Wednesday, August 16, 2017

This Week: The Language of Health Care on the Podcast + anecdote/antidote

anecdote/antidote
A humorist relates “anecdotes.” The doctor prescribes “antidotes” for children who have swallowed poison. Laughter may be the best medicine, but that’s no reason to confuse these two with each other.

 
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https://commonerrorspodcast.wordpress.com/

On the podcast this week, we discuss health care terms.

Wednesday, August 9, 2017

This Week: Smart Talk on the Podcast + genius/brilliant + Paul Brians' latest blog post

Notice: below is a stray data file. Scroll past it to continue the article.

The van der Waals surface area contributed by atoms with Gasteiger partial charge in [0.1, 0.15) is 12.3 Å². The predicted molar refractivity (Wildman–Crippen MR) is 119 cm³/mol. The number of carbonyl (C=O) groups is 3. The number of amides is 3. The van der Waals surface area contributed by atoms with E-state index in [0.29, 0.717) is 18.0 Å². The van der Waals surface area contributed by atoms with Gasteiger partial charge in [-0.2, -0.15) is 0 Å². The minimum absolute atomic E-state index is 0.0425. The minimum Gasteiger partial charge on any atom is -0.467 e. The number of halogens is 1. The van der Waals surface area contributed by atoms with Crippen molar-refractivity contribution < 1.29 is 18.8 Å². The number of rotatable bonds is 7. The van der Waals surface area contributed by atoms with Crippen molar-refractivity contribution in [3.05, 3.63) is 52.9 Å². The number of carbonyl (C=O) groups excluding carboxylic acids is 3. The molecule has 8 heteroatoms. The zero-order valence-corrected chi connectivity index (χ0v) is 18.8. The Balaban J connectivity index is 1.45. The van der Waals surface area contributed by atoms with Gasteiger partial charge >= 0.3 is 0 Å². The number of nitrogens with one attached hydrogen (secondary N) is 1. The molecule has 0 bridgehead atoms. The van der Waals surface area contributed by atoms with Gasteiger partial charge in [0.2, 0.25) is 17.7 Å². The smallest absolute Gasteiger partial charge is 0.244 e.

genius/brilliant
In standard English “genius” is a noun, but not an adjective. In slang, people often say things like “Telling Mom your English teacher is requiring the class to get HBO was genius!” The standard way to say this is “was brilliant.”



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Wednesday, August 2, 2017

This Week: More Stupid Adjectives on the Podcast + gull/gall

gull/gall
“How could you have the nerve, the chutzpah, the effrontery, the unmitigated gall to claim you didn’t cheat because it was your girlfriend who copied from the Web when she wrote your paper for you?”

This sense of “gall” has nothing to do with seabirds, so don’t say “How could you have the gull?”



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